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The Man with the Golden Tongue: RZA’s Progression To “Man with the Iron Fists”

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By Ray Pride

Sometimes you don’t know you’re taking a journey, then there you are in China with an open notebook.

The RZA’s first released feature as a director, “The Man with the Iron Fists,” is set in a mythical feudal China where a blacksmith protects his village from rogues, mountebanks, assassins and gold thieves. The musician-actor’s rounded up a cast that includes Russell Crowe, Lucy Liu and Rick Yune. It’s co-written by Eli Roth, and “presented” by Quentin Tarantino, for whom he’s written scores. So now he’s a director, but he’s obviously always been a talker. It all began with Jim Jarmusch and “Ghost Dog” and a few other boldface filmmakers.

“Jarmusch, man, Jim is my entry into this whole world,” he tells me on a rainy recent afternoon in a dark corner of Double Door before a show. “You know when Jim, Jarmusch, I call him Jim, he’s my buddy, so I can call him that, when he came to me, I didn’t even know what a composer was in the sense of a film composer. I didn’t pay attention to that part of the credits, you know what I mean?” Laughs. “Even if it says, ‘Music by Morricone,’ I may have known that, that Morricone was one of the best, and that he was important to how a film worked, but creatively, when I was making my own music for my hip-hop groups, I started leaving the four bars to eight bars to sixteen bars progressions. Hip-hop started with just one bar. “Wu-Tang was sort of the entry to the two-bar and the four-bar loops. Definitely there wasn’t no sixteen-bar loops in hip-hop. It wouldn’t be hip-hop! Now there are. There’s no boundary. But at that time, there was a boundary and I would be making music, I was studying music theory, my mind is open: ‘Wow, I didn’t know this.’ I didn’t know that I loved the A-minor scale! So when Jim came to me, it was right on time. Right on time. But I didn’t know the tedious process. It’s funny how me and him worked together, because he’d like meet me, he’d say you got any music, I’d say, meet me at the corner of so-and-so, I’d pull up in a van and shit, he’d yell, ‘Hey you got any music?'”

Come to the music, I say. “Yeah! Come to the music. It was funny and shit. I say it’s funny now because now as a composer, you gotta be in the editing room every day. What Quentin made me do on ‘Kill Bill,’ he made me sit in the room about ninety days. His office was right here; my office was right here. Every day I had to come to work. Maybe on Fridays, I could let, yo, y’all, I’m gonna work at home today and shit, smoking early today and I ain’t gettin’ in the car.”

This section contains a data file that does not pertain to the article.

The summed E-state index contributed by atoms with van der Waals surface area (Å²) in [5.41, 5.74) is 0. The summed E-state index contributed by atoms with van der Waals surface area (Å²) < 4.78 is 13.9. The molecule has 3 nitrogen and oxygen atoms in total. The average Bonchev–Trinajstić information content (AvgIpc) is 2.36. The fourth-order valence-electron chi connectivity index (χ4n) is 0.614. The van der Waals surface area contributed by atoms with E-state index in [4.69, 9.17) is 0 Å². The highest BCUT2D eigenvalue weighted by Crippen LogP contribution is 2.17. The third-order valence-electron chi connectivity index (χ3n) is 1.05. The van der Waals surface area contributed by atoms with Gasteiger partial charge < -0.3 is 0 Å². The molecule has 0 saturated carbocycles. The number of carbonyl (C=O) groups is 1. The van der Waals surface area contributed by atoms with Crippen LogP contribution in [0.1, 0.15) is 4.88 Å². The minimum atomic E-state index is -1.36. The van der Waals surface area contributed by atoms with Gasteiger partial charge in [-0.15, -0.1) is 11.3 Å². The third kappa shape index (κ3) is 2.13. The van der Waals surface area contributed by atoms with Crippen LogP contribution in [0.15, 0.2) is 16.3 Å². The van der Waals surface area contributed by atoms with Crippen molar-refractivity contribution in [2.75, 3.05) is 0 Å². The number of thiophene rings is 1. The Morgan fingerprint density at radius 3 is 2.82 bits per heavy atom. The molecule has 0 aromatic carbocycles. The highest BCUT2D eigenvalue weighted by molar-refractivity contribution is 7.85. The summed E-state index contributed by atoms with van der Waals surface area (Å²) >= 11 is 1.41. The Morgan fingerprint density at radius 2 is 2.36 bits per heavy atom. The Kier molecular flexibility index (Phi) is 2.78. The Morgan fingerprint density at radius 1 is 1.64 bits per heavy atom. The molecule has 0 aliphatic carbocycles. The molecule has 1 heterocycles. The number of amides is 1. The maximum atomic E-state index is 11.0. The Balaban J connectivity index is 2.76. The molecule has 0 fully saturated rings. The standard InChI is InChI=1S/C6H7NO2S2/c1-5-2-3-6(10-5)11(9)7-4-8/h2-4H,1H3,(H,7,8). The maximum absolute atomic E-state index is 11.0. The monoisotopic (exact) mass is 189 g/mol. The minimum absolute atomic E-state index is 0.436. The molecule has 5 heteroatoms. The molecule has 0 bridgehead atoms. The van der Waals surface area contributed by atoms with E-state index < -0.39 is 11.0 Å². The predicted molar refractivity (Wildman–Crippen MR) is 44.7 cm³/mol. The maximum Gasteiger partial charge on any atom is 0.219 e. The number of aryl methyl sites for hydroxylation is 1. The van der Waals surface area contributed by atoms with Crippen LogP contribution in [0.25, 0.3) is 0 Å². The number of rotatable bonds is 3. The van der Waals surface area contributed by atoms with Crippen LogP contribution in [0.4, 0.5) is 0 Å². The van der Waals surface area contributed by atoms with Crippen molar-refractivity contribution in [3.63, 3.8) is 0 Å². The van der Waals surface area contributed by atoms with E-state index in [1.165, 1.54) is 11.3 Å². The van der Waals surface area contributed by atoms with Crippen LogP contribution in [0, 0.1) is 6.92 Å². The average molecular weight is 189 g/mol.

So it’s a nice bonus, learning how editing works over Tarantino’s shoulder as well. “Also it was the first time I started watching dailies, because Quentin was so proud of the film. I was on the set, I don’t know if you know this, I became Quentin’s student on ‘Kill Bill,’ he allowed me… before I was hired as a composer, I was there as a student, watching with a composition notebook, writing notes. For thirty days in China. I left my office, I was doing well, money was no issue, tell a big staff of people, I’ll be gone for a couple of weeks, and I went to China, and I sat there and studied. Anyway, by the time we got back to America, he would bring me in and show me the dailies, so happy, and I’m kinda seeing the experience, but I asked for this. That means I’m watching dailies because he’s watching dailies. The scene is edited this way, and I’m looking at it, and sound effects, we’re into this thing together, you know what I mean? It was a great lesson for me. And ‘Death Proof,’ similar, but not as much time.”

While RZA directed a couple of features that were never released, this particular progression took twelve to thirteen years. More and more layers of filmmaking were revealed. “Right, right, I agree. And as they got more revealed, I think I got more built to understanding the creative process and the creative progression. As a musician, sometimes we get stuck on one instrument, right? There’s a book called ‘How to Write Songs on Keyboards,’ by Rikky Rooksby. He wrote a book on keyboard music for guitarists! Simple enough so a guitarist can understand what he’s doing without even knowing the theories of what a piano means. And because artistic creativity is the same, it’s possible. He has another book that goes to the reverse, ‘How to Write Songs on Guitar,’ for pianists. Actually, his book on how to write songs for the guitar has actually been my greatest guitar book, of helping me with personal guys I play with, like [John] Frusciante and Shavo [Odadjian], but when I go home and I want to get my progressions together, his book helps out a lot. I tell you a story to say that the wavelength is similar. Whether it’s the piano or the horn or the strings or the guitar, even though the scales are different, but the wavelength is the same. That natural progression of art, to me, is the same in film and music. As a musician, music put images in my head, but now film is making music come to my head. As a director, I have the power to control the visual and the audio. I can relinquish that power to whoever I want to, my editor, to my DP, if I have a qualified person, I can relinquish the duties. But that I have the knowledge, I’m able to communicate my vision strongly at this particular level. I mean, I’m no Ridley Scott, I’m not at the level of those guys, I’m starting in the middle. I had time to study with great teachers.”

“The Man with the Iron Fists” opens Friday.

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